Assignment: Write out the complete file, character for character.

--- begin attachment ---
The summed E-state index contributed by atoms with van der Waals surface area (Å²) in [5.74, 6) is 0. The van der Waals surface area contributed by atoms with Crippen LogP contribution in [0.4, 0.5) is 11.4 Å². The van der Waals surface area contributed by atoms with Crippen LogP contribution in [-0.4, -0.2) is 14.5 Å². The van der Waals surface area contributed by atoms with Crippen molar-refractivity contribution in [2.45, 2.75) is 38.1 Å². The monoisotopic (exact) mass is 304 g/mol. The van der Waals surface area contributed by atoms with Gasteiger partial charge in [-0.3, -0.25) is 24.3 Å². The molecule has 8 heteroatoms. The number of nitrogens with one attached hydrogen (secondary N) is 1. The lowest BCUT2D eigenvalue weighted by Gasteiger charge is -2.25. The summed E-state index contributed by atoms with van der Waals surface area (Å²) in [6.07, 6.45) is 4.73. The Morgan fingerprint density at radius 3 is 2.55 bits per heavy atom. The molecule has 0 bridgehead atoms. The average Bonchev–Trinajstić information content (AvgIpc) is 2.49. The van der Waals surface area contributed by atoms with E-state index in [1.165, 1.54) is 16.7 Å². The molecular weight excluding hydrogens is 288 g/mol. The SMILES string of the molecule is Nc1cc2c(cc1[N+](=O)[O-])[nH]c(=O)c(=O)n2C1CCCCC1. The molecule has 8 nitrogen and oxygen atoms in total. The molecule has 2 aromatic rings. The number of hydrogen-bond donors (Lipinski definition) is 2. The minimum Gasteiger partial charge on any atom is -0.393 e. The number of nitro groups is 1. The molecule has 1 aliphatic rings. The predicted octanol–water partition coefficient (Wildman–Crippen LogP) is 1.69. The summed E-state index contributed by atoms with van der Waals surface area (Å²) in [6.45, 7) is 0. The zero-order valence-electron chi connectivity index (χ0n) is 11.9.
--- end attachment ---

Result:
The summed E-state index contributed by atoms with van der Waals surface area (Å²) in [5.74, 6) is 0. The van der Waals surface area contributed by atoms with Crippen LogP contribution in [0.4, 0.5) is 11.4 Å². The van der Waals surface area contributed by atoms with Crippen LogP contribution in [-0.4, -0.2) is 14.5 Å². The van der Waals surface area contributed by atoms with Crippen molar-refractivity contribution in [2.45, 2.75) is 38.1 Å². The monoisotopic (exact) mass is 304 g/mol. The van der Waals surface area contributed by atoms with Gasteiger partial charge in [-0.3, -0.25) is 24.3 Å². The molecule has 8 heteroatoms. The number of nitrogens with one attached hydrogen (secondary N) is 1. The lowest BCUT2D eigenvalue weighted by Gasteiger charge is -2.25. The summed E-state index contributed by atoms with van der Waals surface area (Å²) in [6.07, 6.45) is 4.73. The Morgan fingerprint density at radius 3 is 2.55 bits per heavy atom. The molecule has 0 bridgehead atoms. The average Bonchev–Trinajstić information content (AvgIpc) is 2.49. The van der Waals surface area contributed by atoms with E-state index in [1.165, 1.54) is 16.7 Å². The molecular weight excluding hydrogens is 288 g/mol. The SMILES string of the molecule is Nc1cc2c(cc1[N+](=O)[O-])[nH]c(=O)c(=O)n2C1CCCCC1. The molecule has 8 nitrogen and oxygen atoms in total. The molecule has 2 aromatic rings. The number of hydrogen-bond donors (Lipinski definition) is 2. The minimum Gasteiger partial charge on any atom is -0.393 e. The number of nitro groups is 1. The molecule has 1 aliphatic rings. The predicted octanol–water partition coefficient (Wildman–Crippen LogP) is 1.69. The summed E-state index contributed by atoms with van der Waals surface area (Å²) in [6.45, 7) is 0. The zero-order valence-electron chi connectivity index (χ0n) is 11.9.